BusinessDay

Nigeria’s e-payment transactions hit 5-yr high

… surged to 5.2billion in 2022

The volume of financial transactions performed electronically in Africa’s most populous nation surged to the highest in five years in 2022, according to new data from the Nigeria Inter-Bank Settlement System (NIBSS).

BusinessDay analysis of the data shows that the total volume of NIBSS Instant Payment platform (NIP) transactions rose by 613.1 percent to 5.2 billion last year from 729.2 million in 2018.

Its value also increased by 381.5 percent from N80.4 trillion as at 2018 to N387.1 trillion in the same period of last year.

Analysts say the noticeable increase in electronic payments is not surprising given the rising teledensity rate and number of internet subscribers.

“The ease of the internet and electronic banking cannot be overemphasised, especially with regard to cost efficiency and effectiveness, despite the twin concerns of failed transactions and internet fraud,” Temitope Omosuyi, investment strategy manager at Afrinvest Limited said.

He said even though adoption was growing steadily prior to 2020, the year 2022 marked another phase of massive usage of e-banking following the restrictions on movement resulting from the COVID-19 outbreak.

“As more people have access to mobile phones, particularly rural dwellers, e-banking will continue to grow in leaps and bounds.”

NIP is an account-number based, online-real-time Inter-Bank payment solution developed in 2011 by NIBSS.

And according to NIBSS, it is the Nigerian financial industry’s preferred funds transfer platform that guarantees instant value to the beneficiary.

“The NIP service commenced with only two commercial banks as participants. However, today, the number of participants has grown to include all commercial banks, Micro-Finance banks and Mobile Money Operators,” it said.

It added that over the years, Nigerian banks have exposed NIP through their various channels i.e. internet banking, bank branch, Kiosks, mobile apps, Unstructured Supplementary Service Data, Point of Sales (PoS), Automatic Teller Machines, etc. to their customers.

A recent report by ACI Worldwide ranks Nigeria in the league table of the world’s most developed real-time payments markets. The country ranked sixth behind South Korea, Brazil, Thailand, China and India.

“Nigeria is one of the countries for which real-time payments provide the biggest economic growth opportunities. Its transactions in 2021 resulted in an estimated cost savings of $296 million for businesses and consumers.

“This helped to unlock $3.2 billion of additional economic output, representing 0.67 percent of the country’s GDP,” it said.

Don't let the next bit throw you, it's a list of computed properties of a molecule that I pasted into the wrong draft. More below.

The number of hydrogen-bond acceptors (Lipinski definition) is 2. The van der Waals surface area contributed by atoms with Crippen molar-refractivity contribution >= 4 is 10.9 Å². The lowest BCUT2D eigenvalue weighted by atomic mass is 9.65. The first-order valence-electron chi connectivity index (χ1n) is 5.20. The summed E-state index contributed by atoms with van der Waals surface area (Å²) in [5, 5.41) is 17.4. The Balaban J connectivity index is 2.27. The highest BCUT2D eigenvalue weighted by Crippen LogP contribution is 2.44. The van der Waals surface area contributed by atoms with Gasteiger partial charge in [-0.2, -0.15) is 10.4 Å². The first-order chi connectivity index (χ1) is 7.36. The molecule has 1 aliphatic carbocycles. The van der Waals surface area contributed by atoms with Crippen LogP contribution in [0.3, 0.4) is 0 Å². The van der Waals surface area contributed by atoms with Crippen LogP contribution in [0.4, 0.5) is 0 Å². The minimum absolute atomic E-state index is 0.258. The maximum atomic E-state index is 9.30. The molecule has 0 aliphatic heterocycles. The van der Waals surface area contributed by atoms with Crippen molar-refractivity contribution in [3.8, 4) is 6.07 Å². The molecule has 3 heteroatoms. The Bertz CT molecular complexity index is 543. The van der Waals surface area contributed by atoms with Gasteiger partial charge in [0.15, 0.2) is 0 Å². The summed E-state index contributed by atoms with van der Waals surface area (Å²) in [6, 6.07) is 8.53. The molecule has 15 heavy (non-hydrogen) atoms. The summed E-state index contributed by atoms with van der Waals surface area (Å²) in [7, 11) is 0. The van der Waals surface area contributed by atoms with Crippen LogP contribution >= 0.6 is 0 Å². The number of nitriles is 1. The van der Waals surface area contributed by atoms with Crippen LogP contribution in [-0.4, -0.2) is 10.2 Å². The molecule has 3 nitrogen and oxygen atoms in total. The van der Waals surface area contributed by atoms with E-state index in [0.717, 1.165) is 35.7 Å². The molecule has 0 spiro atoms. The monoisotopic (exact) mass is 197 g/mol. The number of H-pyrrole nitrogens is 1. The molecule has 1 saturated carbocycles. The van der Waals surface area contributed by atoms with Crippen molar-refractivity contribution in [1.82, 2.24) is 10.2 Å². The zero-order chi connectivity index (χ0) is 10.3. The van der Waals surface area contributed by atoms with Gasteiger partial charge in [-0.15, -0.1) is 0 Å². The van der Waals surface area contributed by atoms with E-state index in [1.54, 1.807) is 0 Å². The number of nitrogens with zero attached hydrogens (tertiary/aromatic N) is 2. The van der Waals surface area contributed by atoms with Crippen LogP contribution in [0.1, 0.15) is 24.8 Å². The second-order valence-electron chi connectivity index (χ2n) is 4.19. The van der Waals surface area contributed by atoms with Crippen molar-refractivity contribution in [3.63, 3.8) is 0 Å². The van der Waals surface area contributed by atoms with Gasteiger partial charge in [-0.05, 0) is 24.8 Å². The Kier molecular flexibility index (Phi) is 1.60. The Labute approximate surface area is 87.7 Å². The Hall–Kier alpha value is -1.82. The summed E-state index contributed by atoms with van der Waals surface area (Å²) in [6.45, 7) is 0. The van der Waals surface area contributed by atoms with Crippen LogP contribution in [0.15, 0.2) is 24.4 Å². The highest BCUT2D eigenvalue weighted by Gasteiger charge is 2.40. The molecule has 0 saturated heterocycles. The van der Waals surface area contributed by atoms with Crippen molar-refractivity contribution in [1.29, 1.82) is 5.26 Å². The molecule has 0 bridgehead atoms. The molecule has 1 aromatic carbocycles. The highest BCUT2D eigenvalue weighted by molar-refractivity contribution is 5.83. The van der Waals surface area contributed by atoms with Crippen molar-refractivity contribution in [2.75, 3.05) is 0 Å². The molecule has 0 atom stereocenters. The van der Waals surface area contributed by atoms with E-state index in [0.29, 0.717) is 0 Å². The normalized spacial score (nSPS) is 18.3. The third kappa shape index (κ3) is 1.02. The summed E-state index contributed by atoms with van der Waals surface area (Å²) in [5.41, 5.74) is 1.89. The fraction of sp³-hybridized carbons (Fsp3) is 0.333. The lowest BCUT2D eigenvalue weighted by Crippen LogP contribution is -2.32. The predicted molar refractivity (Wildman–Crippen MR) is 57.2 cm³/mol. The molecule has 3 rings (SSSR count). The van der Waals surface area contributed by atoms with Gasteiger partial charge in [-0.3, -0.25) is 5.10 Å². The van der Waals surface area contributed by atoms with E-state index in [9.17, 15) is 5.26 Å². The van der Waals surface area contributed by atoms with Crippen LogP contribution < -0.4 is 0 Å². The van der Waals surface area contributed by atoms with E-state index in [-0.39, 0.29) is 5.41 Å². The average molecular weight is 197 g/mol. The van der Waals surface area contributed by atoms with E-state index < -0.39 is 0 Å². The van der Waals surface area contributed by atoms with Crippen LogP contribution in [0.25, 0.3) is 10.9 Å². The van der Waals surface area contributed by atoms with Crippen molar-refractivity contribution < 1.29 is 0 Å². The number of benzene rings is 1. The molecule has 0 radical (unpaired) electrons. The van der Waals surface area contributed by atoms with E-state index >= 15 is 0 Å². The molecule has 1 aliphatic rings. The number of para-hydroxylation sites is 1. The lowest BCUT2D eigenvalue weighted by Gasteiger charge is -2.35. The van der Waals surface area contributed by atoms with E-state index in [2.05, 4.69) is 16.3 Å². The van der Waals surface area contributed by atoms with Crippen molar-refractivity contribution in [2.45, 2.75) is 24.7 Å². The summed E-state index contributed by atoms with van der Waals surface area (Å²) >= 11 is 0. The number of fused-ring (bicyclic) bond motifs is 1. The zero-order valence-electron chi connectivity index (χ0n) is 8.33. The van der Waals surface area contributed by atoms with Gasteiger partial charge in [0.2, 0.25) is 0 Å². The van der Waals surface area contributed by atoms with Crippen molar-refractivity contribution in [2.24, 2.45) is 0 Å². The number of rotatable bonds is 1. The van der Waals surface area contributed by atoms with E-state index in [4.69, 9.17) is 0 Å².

The report projects that with real-time transactions set to rise to 8.8 billion in 2026, net savings for consumers and businesses are forecasted to climb to $2.3 billion.

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“That would help to generate an additional six billion dollars of economic output, equivalent to 1.01 percent of the country’s forecasted GDP.”

A further breakdown of the NIBSS data also shows that apart from NIP transactions, the volume of mobile transfers increased by 151.4 percent to 715.1 million in 2022 from 284.5 million in 2021. Its value also rose by 139.5 percent to 19.4 trillion.

PoS also followed the same trend as its volume increased by 22 percent to 1.2 billion from 982.7 million in the 2021. In terms of value, it recorded an increase rate of 31.3 percent year-on-year from N6.4 trillion to N8.4 trillion.

But the volume of cheque transactions fell by 9.8 percent to 4.1 billion from 4.5 billion over the same period.

More consumers are shifting towards the use of electronic banking channels for financial transactions, said Gbolahan Ologunro, senior research analyst at Cordros Securities.

“So, there is an increased use of digital channels for transactions and mobile payments,” he said.

A latest Mastercard survey said that 99 percent of Nigerians use digital channels such as banking apps and websites to make financial transactions.

This percentage makes the country to have the highest usage when compared with other Middle East and African countries like Kenya (87 percent), Pakistan (66 percent), Jordan (53 percent), Morocco (34 percent) and Iraq (27 percent).

“There is now a greater awareness of mobile money, combined with a broader diversification in its uses. Consumers are now more open to using mobile money for more than just transactions,” the report said.

The transition from the old naira notes to the new ones, which have started entering circulation, is spurring the use of electronic banking channels ahead of the expiration of the old notes by January 31, 2023.

A trader in Apapa told BusinessDay that customers that come to my shop no longer pay in cash; they prefer making transfers to me. “I always make sure I get an alert before releasing my goods to them.”

In 2012, the Central Bank of Nigeria introduced the cashless policy, which was meant to curb excessive handling of cash and to curtail the volume of cash in circulation.

More importantly, the policy was introduced to drive development and modernisation of payment systems capable of placing Nigeria among the top 20 economies in the world.